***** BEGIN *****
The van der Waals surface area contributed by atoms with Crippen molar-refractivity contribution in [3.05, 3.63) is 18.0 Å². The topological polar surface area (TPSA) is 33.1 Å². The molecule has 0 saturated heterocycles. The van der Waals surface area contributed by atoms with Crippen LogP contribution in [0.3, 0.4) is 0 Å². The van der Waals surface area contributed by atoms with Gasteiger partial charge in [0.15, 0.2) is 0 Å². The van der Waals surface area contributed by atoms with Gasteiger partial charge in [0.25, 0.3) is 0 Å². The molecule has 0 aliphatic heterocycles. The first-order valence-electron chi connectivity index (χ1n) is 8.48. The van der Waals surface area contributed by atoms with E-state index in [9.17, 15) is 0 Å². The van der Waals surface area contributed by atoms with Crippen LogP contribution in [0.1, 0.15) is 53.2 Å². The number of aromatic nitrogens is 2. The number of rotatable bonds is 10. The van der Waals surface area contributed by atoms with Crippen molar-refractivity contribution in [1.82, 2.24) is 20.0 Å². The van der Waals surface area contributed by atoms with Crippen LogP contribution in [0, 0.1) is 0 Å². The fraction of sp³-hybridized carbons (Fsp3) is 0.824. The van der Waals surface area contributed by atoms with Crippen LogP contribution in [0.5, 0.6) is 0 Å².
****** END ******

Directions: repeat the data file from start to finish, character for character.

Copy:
The van der Waals surface area contributed by atoms with Crippen molar-refractivity contribution in [3.05, 3.63) is 18.0 Å². The topological polar surface area (TPSA) is 33.1 Å². The molecule has 0 saturated heterocycles. The van der Waals surface area contributed by atoms with Crippen LogP contribution in [0.3, 0.4) is 0 Å². The van der Waals surface area contributed by atoms with Gasteiger partial charge in [0.15, 0.2) is 0 Å². The van der Waals surface area contributed by atoms with Gasteiger partial charge in [0.25, 0.3) is 0 Å². The molecule has 0 aliphatic heterocycles. The first-order valence-electron chi connectivity index (χ1n) is 8.48. The van der Waals surface area contributed by atoms with E-state index in [9.17, 15) is 0 Å². The van der Waals surface area contributed by atoms with Crippen LogP contribution in [0.1, 0.15) is 53.2 Å². The number of aromatic nitrogens is 2. The number of rotatable bonds is 10. The van der Waals surface area contributed by atoms with Crippen molar-refractivity contribution in [1.82, 2.24) is 20.0 Å². The van der Waals surface area contributed by atoms with Crippen LogP contribution in [0, 0.1) is 0 Å². The fraction of sp³-hybridized carbons (Fsp3) is 0.824. The van der Waals surface area contributed by atoms with Crippen LogP contribution in [0.5, 0.6) is 0 Å².